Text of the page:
Gangstalking and victim-blaming
It is ironic that the first person to depart the Biden administration was sanctioned for threatening somebody else's career.
This week Marko Rodriguez went public with news that rogue members of the Apache Software Foundation had decided to persecute him for his commentary on social issues. The board had voted to reclassify satire as a form of prose that "borders" on hate speech. Either it is hate speech or it isn't. To suggest it "borders" on hate speech is a fudge. The sly comparison of these very different types of writing is simply a smear to hurt his career.
To put this in perspective, board members who disagreed with this defamation did not only vote against it but also choose to resign.
Around Valentine's Day, Brittany Higgins, a former employee of Australia's Minister for Defence went public with news about being raped on the ministerial sofa. The questions this woman raises are extraordinary, for example, if the Minister for Defence, Linda Reynolds, can not defend those who work in her presence, how can anybody rely on her to defend a vast country like Australia?
Higgins chose not to name the accused publicly. It appears she wishes to focus attention on the culture and the cover-up. Two independent news organizations, True Crimes News Weekly and independent journalist Shane Olsen have identified a suspect. There is now a Twitter hashtag too. A Youtube video shows the former Attorney General, George Brandis, praising Bruce Lehrmann and other former staff in the presence of high court justices.
George Brandis (former Attorney General): All of us know how important staff are to us. We spend so much time together, mostly away from home. We share so many experiences that they become like a second family.
As the man departed days after the incident in 2019, it appears that the Government have had plenty of time to remove his name from virtually all official web sites although there is no super-injunction (yet) to prevent discussion of his identity.
Against this backdrop, Google admitted two female researchers subject to high-profile sackings may have been doing legitimate research. Like Rodriguez and Higgins, both of Google's female victims had been threatened to self-censor, they refused, they were shamed, they bravely chose to put their persecution in the public domain.
All these cases inevitably remind us of other cases, the growing body count in the free and open source software world.
Higgins' decision to go public helps us all see how a cover-up was built from day one. Her boss, Linda Reynolds, had suggested that pursuing a criminal justice complaint would destroy Miss Higgins' career. In effect, the victim was blackmailed to stay silent. This is the thread that draws all these cases of oppression together. In December 2018, two long standing volunteers in the free, open source software world, Dr Norbert Preining and the FSFE Fellowship Representative, revealed how they were subject to blackmail and coercion in their respective roles. In each case, these volunteers received the veiled threats in writing:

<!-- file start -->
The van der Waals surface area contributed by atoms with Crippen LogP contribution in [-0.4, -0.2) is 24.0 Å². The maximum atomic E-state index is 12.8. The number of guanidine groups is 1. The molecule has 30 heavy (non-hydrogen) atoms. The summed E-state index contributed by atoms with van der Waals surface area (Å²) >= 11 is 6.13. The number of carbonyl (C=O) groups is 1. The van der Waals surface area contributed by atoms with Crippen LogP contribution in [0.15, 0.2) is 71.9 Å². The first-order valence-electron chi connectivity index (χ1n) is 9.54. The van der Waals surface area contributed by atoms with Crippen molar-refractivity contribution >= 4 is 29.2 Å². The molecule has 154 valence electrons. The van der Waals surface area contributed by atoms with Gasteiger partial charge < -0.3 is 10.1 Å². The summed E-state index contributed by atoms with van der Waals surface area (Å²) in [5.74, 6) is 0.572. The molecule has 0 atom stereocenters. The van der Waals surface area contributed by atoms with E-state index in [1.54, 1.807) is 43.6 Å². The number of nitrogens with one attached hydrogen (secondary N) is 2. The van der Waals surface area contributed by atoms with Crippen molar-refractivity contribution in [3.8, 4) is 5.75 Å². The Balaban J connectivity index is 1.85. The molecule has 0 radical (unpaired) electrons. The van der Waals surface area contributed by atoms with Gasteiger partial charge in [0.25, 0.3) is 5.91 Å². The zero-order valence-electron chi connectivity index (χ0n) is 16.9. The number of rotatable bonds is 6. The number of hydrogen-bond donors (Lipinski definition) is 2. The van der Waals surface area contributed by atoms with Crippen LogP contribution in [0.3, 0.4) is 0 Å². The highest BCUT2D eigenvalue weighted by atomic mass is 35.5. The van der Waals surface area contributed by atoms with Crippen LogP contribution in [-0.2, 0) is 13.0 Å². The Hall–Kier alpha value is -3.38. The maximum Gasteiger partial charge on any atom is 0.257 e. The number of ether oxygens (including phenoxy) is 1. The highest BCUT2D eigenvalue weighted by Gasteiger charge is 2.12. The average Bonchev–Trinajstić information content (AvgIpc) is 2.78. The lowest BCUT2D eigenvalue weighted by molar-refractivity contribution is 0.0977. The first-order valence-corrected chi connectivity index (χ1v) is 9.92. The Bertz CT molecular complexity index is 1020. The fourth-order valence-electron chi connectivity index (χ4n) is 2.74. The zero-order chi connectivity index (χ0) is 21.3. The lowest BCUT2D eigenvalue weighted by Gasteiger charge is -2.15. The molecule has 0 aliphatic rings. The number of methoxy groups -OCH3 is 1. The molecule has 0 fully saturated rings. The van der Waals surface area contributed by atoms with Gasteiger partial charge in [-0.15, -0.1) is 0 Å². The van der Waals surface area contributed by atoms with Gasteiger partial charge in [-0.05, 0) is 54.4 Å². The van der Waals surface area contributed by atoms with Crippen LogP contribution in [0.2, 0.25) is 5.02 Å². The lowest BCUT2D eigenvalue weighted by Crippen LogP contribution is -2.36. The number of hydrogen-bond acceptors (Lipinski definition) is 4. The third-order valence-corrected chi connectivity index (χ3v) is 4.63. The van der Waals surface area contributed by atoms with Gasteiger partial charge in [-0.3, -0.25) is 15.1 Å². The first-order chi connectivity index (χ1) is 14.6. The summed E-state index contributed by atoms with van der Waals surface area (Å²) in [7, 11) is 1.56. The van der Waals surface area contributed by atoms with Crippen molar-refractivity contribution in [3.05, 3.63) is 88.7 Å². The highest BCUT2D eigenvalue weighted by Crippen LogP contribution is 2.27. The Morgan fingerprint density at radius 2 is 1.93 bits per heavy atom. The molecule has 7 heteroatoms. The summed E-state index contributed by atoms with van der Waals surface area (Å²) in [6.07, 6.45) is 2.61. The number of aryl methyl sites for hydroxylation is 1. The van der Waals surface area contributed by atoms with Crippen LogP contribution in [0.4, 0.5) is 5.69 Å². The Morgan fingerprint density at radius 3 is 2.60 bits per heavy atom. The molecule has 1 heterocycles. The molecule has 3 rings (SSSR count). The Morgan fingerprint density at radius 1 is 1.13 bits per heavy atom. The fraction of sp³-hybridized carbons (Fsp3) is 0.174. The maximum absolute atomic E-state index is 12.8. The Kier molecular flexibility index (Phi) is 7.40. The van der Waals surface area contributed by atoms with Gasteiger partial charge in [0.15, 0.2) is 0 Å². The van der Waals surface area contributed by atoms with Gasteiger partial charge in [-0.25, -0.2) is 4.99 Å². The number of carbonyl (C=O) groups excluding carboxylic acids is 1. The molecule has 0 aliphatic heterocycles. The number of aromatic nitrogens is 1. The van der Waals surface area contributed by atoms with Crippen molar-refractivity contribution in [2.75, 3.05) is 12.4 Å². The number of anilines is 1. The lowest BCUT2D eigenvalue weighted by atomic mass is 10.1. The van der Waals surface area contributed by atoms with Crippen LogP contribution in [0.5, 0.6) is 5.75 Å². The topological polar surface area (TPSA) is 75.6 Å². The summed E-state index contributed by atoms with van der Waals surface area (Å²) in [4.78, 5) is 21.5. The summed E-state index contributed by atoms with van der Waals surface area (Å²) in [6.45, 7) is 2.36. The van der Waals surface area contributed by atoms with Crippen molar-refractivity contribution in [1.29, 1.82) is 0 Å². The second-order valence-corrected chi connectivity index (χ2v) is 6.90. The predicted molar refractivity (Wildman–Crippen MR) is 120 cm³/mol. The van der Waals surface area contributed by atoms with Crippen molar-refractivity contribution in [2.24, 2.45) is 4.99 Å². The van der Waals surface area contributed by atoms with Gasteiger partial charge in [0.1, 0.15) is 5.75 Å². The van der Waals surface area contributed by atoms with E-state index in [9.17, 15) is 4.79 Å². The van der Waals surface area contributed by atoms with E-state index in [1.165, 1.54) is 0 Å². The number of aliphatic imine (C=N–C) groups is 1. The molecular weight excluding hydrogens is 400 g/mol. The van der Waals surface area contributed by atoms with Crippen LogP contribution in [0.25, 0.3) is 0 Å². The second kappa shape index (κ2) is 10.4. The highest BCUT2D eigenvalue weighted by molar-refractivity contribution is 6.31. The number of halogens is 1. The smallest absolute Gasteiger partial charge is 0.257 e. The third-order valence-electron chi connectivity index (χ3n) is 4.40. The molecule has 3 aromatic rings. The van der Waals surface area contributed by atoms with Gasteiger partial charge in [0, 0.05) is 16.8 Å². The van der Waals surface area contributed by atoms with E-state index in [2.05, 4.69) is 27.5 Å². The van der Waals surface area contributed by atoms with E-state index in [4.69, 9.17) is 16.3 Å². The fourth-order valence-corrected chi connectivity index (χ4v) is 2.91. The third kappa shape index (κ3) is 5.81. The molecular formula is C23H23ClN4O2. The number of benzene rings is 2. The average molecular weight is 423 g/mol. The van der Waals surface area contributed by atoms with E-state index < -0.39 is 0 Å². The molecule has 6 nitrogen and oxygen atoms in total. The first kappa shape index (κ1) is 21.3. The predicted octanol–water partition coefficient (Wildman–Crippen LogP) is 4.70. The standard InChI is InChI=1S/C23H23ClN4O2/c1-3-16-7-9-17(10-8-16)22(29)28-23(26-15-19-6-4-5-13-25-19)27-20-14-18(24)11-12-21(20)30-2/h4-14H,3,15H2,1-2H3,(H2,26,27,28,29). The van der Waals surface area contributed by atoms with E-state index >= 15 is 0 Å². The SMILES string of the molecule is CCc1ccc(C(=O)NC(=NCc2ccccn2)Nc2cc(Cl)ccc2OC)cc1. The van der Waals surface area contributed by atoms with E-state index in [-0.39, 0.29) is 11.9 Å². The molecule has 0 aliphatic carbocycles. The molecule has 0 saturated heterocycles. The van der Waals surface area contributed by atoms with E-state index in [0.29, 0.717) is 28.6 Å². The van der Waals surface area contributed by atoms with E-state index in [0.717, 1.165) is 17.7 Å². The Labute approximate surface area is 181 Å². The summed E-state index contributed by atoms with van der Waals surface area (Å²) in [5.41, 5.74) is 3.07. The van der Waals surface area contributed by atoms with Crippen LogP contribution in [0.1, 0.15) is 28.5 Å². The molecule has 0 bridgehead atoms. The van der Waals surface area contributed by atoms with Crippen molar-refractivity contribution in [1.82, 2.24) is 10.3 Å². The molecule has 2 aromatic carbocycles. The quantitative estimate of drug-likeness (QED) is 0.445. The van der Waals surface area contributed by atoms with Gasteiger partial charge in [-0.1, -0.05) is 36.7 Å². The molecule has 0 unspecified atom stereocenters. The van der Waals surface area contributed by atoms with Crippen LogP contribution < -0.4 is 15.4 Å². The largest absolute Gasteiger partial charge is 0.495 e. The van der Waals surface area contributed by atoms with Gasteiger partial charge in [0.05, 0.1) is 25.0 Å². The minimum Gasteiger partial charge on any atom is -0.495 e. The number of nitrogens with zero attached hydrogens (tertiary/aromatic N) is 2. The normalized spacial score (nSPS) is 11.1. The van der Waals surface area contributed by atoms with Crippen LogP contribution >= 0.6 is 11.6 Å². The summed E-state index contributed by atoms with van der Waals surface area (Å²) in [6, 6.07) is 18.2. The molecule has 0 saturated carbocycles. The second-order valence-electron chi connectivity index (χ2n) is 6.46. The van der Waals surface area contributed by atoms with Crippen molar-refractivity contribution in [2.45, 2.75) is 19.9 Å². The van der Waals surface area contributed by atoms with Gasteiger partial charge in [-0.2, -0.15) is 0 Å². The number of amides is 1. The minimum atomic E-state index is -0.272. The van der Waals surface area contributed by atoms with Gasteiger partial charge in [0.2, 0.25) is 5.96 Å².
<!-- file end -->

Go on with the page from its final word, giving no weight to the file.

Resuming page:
We are sending this email privately, leaving its disclosure as your decision (although traces in public databases are unavoidable)
In other words, they are saying that if volunteers call out the coercive nature of their communications, they will seek to destroy us.
When you receive a threat like this from somebody with a history of publicly shaming people on a hideous scale, it really feels like they are holding a knife to your throat.
In one case, the community of volunteers and donors had clearly elected the victim as the fellowship representative so this blackmail was an attack on all those who voted. It was his duty to inform people and call it out.
The crimes were very different but the message seems to be the same: the organization must be protected at any cost. When those in authority do something wrong, the victims have to stay silent, grin and bear it or some gang will impose a bigger pain on the victim.
More on the former Debian Project Leader (DPL), Chris Lamb, giving negative references for volunteers
One volunteer sent us the following comments about Chris Lamb. Many people receiving copies of defamation have showed it to the survivors:
Volunteer: But I am scared that Lamb actually also hosed an application for a company in NY, a job related to Debian. If that has happened, and I can reasonably document it, I would consider a defamation law suit
When the leader of any organization, whether it is Apache, Debian or Google, uses the authority of their position to push defamation, it is like using the height of a bridge to stand above a freeway and drop bricks onto the cars underneath. Lamb may not fear consequences for his actions, his father is a barrister, Robert Lamb, who appears well qualified to stifle any volunteers seeking redress.